One of the universe's greatest truisms is that whenever anything is successful, a sequel is inevitable, so when William Friedkin's adaptation of William Peter Blatty's THE EXORCIST (1973) raked in the samoleons at the box office (over 66 mil in early-1970's dollars, and that ain't hay!) it was only a matter of time until a followup graced the screen. But any sequel to THE EXORCIST would have been a daunting task; how to follow an instant classic that shattered onscreen taboos regarding language, religious improprieties (Ouch! That crucifix!), and truly creative cussing while maintaining the high standard of quality set by the original would have proved daunting to any writer or director, and as per the nature of sequels one would assume that the general public would have been expecting more of the same, perhaps with the blasphemous ante being cranked up a notch or two. So what to do in order to meet the public's expectations and make an assload of box office at the same time?
The answer to that question cannot be found in 1977's EXORCIST II: THE HERETIC, a literally unholy mess of a film whose reputation as possibly the single worst sequel in major motion picture history seems pretty much set in stone.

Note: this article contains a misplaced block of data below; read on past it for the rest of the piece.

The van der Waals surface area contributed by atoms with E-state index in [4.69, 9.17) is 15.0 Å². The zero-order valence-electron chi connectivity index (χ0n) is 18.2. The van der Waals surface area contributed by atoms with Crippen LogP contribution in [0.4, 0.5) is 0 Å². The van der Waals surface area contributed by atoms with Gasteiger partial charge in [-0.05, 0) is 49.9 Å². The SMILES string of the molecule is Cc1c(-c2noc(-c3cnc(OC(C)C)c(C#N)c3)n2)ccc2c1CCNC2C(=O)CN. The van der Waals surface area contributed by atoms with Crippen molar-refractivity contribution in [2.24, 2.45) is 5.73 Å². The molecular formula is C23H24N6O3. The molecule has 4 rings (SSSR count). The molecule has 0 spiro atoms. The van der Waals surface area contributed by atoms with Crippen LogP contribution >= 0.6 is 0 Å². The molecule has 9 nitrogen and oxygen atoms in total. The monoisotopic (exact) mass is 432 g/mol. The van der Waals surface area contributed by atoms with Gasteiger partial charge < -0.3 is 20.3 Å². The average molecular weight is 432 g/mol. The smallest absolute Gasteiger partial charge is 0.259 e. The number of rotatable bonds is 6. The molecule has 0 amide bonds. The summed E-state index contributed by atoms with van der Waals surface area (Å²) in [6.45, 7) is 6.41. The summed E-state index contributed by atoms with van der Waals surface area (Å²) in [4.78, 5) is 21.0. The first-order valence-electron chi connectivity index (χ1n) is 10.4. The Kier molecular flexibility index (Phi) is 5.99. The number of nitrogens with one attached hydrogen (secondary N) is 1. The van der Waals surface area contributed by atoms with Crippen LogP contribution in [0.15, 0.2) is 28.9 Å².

Helmed by world-class oddball director John Boorman, the guy who gave us DELIVERANCE (1973) and the jaw-dropping Sean Connery vehicle ZARDOZ (1974), EXORCIST II: THE HERETIC unwisely chooses to focus on the possibility that Reagan McNeal (Linda Blair, reprising the role that made her famous) may still harbor memories of the excruciating details of her exorcism some three years prior to the events of this film. Sent by the Vatican to dig up all the necessary dirt while investigating the death of the priest who performed Reagan's excorcism — Father Merrin (Max Von Sydow, reprising his role as a much younger version of his character in the original film) — Father Philip Lamont (Richard Burton, looking and acting like he's in the midst of a week-long bender) journeys to Manhattan where a high school-aged Reagan lives and volunteers at a bizarro clinic that helps the mentally ill/challenged. The place is run by Dr. Tuskin (Louise Fletcher, here pulling a total one-eighty from her Oscar-winning role as Nurse Ratched in ONE FLEW OVER THE CUCKOO'S NEST), who breaks out this trippy-looking strobe light and bio-feedback headsets that looked like something you'd have found in a head shop at the time and uses it to hypnotize Reagan into remembering her forgotten experience of demonic possession. That turns out to be a bad idea because the second Reagan's fully under she starts sounding like Lucille Ball during her autumn years, her face gets all evil and fucked-up-looking, and the demon identifies itself as Pazuzu, a malevolent ancient Assyrian wind spirit and "one of the lords of the air."